Make poverty history / Drop the debt
One of the feeder marches walks down Regent Street
'Click' another dies
The ring around the clock
Michael Wills, Swindon North MP
Gap between rich and poor is wider than ever
Aid must be made to work more effectively for poor people
Unpayable debts should be cancelled
We need trade justice not free trade
"One child dies every three seconds as a result of extreme poverty and and treatable illness. I think that's a shocking indictment of the world we live in today" said Mike Evemy. "Thirty thousand day, two hundred and ten thousand every week, nearly eleven million every year."
Michael Wills then took over the microphone, and pointed out that all the candidates in the coming election campaign agree on one thing - that this campaign is one of the most important things they can do in their lifetimes. They've all spotted a popular bandwaggon to jump on then, said the cynical voice in my head.
"When we look back, as politicians," he continued, "on what we managed or did not manage to do, we will say, What have we done to change the fact that in this world of unparalleled affluence, there are still over a billion people living on one dollar a day, over two thirds of the world's population living on two dollars a day."
"There are ten million children orphaned by AIDS in sub-Saharan Africa today, but we know that we have the drugs that can keep their parents alive so that they can see their children grow up." he went on. Unfortunately the right of huge pharmacutical companies to make profits out of the "intellectual property" seems to be more important in international law than the right of a sick person to have access to the medicines they need at a price they can afford.
"You are doing your bit, we are all doing our bit to make sure that this situation stops. And we can do it, that is the most challenging thing of all, we can do it", he said. "The only way you get change in a democracy is if people act to show they want that change."
Moving on to his pet subject of trade tariffs and subsidies (which he doesn't like) and free trade (which he does like), he said "Ten billion pounds a year is what the Common Agricultural Policy costs developing countries. And it's not a policy which helps our own farmers, it helps big agro-businesses like Tate and Lyle. 120 million pounds of our taxes have been paid to Tate and Lyle over the past few years, that could have kept thousands of people alive in sub-Saharan Africa".
What Mr Wills neglected to mention is what he's actually doing about this situation, or what he's managed to do about it during his eight years as MP for Swindon North. The cynical voice in my head points out that maybe all he's done is researched the facts of the campaign well, put together a polished speech, and firmly identified himself with the campaign in people's minds just in time for the general election.
I wonder what he would do to Make Poverty History if re-elected. Would his ideas be the same as mine? Or even the same as any of those who gathered to form the ring around the clock? Would he support a shift in the balance of power in international trade towards developing world producers, even when it becomes clear that this will mean a higher retail price for the product, and lower returns for the shareholders of the companies which currently pocket most of the profit? In short, would he support a better standard of living in the developing world at the expense of a poorer standard of living for us in the rich countries?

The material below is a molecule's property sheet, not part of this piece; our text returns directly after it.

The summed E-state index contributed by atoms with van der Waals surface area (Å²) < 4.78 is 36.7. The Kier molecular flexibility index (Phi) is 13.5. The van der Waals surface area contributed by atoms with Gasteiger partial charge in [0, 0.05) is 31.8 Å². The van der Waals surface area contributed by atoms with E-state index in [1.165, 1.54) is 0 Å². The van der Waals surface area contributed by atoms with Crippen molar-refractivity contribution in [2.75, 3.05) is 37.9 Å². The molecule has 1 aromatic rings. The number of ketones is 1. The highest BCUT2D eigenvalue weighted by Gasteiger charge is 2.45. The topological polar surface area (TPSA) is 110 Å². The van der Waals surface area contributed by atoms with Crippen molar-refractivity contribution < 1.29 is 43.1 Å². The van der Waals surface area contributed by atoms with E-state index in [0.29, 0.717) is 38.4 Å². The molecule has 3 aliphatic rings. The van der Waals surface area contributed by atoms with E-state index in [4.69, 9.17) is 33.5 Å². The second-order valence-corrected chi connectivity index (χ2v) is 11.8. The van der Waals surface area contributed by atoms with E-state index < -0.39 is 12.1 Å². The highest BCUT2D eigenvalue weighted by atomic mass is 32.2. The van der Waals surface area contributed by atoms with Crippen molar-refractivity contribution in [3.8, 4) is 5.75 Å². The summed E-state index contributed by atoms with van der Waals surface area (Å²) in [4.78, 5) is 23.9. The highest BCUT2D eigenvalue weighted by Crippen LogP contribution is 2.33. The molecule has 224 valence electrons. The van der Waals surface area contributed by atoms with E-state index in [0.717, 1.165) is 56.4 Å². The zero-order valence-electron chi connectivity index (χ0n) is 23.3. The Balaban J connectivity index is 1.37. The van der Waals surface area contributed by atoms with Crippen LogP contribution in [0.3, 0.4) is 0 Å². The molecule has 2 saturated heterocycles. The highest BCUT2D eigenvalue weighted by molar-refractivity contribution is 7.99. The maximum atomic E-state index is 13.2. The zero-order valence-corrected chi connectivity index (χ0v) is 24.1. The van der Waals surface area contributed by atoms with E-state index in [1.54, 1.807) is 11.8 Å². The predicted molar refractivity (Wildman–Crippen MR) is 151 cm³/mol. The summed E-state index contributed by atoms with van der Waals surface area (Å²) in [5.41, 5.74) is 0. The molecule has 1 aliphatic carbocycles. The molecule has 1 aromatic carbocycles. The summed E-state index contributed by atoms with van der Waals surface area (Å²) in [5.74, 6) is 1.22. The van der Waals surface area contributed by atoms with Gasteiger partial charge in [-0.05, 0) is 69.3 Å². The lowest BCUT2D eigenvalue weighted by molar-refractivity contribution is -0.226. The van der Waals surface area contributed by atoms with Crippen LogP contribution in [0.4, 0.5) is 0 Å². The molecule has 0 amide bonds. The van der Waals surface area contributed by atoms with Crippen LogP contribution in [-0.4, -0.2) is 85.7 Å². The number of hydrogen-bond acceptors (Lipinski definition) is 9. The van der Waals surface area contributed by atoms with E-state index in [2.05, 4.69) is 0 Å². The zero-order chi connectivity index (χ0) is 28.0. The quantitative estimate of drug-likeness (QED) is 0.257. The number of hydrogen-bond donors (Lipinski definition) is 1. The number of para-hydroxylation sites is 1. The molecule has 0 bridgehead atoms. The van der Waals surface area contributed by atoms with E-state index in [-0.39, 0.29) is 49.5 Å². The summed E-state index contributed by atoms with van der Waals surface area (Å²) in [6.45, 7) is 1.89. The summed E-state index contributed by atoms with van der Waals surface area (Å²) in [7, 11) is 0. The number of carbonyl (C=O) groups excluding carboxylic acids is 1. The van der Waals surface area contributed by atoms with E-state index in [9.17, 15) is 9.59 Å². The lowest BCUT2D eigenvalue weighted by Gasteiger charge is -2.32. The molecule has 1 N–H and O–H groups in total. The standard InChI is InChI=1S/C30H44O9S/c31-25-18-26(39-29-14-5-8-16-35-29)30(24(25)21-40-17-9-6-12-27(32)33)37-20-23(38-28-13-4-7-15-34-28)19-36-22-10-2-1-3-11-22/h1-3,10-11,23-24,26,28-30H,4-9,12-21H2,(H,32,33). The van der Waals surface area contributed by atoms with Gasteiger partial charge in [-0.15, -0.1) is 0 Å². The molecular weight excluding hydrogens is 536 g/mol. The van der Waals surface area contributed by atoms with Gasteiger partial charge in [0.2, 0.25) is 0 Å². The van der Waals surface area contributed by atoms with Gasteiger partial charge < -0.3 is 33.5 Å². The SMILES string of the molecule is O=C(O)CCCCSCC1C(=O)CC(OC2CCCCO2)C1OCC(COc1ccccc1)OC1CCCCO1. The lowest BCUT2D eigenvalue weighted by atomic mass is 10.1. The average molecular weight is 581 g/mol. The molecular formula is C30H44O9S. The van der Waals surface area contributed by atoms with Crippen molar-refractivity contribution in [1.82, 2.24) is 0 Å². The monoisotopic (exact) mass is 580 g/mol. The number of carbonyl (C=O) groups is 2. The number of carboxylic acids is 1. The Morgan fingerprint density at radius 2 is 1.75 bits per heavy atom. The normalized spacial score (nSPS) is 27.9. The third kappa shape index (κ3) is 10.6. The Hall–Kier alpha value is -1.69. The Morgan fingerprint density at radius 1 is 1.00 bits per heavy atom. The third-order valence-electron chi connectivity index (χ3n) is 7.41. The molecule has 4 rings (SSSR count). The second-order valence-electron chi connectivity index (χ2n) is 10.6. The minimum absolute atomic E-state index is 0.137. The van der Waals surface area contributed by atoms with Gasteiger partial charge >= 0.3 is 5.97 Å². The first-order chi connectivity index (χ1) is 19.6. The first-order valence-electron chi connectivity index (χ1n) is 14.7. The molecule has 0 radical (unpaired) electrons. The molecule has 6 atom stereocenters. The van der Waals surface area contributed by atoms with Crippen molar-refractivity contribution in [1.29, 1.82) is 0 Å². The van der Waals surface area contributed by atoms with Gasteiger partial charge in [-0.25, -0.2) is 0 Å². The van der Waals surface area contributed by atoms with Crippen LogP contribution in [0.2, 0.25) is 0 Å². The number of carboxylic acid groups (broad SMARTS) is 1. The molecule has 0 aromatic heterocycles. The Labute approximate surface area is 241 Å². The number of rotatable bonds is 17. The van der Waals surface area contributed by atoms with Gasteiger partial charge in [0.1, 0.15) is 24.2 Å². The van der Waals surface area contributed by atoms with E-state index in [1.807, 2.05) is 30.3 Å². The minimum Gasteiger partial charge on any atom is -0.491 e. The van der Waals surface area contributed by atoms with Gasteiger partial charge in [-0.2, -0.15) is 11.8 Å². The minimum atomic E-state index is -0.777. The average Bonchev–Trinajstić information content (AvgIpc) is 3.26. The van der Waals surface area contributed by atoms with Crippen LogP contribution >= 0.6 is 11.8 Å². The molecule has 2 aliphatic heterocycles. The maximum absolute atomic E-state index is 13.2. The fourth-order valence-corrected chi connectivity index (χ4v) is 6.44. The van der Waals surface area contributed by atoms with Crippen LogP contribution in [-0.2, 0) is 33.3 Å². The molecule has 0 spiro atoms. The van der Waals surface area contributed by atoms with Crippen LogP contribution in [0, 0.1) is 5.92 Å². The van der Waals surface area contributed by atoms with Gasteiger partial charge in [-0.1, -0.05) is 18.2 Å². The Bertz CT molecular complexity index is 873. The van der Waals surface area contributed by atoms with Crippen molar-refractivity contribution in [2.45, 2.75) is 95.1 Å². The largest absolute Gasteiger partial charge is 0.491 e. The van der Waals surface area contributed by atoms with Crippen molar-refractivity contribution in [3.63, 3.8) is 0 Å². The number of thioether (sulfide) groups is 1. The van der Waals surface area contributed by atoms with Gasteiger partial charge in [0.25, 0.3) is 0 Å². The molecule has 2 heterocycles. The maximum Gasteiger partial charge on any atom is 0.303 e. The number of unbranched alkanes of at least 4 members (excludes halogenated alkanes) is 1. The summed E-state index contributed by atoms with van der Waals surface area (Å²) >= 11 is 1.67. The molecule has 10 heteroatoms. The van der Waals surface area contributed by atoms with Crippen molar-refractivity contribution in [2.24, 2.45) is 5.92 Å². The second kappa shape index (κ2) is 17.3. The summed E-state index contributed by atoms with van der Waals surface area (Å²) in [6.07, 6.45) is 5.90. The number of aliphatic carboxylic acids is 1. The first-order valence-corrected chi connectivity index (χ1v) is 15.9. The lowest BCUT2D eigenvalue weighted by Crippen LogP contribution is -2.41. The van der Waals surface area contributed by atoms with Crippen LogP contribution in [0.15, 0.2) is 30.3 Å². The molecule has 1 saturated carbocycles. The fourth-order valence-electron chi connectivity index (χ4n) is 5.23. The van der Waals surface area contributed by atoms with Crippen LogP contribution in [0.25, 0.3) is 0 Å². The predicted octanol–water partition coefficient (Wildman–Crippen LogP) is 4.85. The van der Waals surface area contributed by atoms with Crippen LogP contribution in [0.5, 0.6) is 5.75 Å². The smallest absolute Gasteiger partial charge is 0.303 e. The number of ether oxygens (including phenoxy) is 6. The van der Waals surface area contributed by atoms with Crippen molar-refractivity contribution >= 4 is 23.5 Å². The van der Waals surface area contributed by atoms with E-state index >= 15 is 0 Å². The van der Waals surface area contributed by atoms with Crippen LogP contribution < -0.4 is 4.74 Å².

That is the problem at the heart of the matter. We have become fat off the backs of entire countries enslaved by rules imposed by the World Trade Organisation, the World Bank and the International Monetary Fund, and in our selfishness, we want to continue to live in the manner to which we have become accustomed. Yes, cancel all those debits that can never be repaid, so that the world's poorest countries can start using their resources for the benefit of their own people, rather than spending most of it on interest payments. And yes, the rich countries need to give more of their wealth to help the poorer contries, and it needs to be BETTER aid, getting people in the developing world into a self-sufficient cycle where they are not dependent on handouts all the time. But it needs to go further than that.
We need an end to all those trade rules which skew the market in favour of big multinationals, which turn public services and utilities in poorer countries into devices for making profits for western companies.
We need a world in which all countries use their land predominantly to grow food for their own people, rather than growing cash crops for western markets.
We need an end to restrictions on the movements of workers, and freedom for everyone to move to where the standard of living is better.
Changes like these are needed to end injustice and poverty, which in turn would reduce the support base of terrorist organisations seeking to harm western interests, doing more to combat terrorism than any number of invasions, bombs, ID cards or draconian acts of parliament could acheive.
(Disclaimer) The opinions expressed in this report are mine, and are not necessarily those of any of the organisations or individuals who arranged or took part in this event. Although I'm sure that most of them would agree with most of what I say.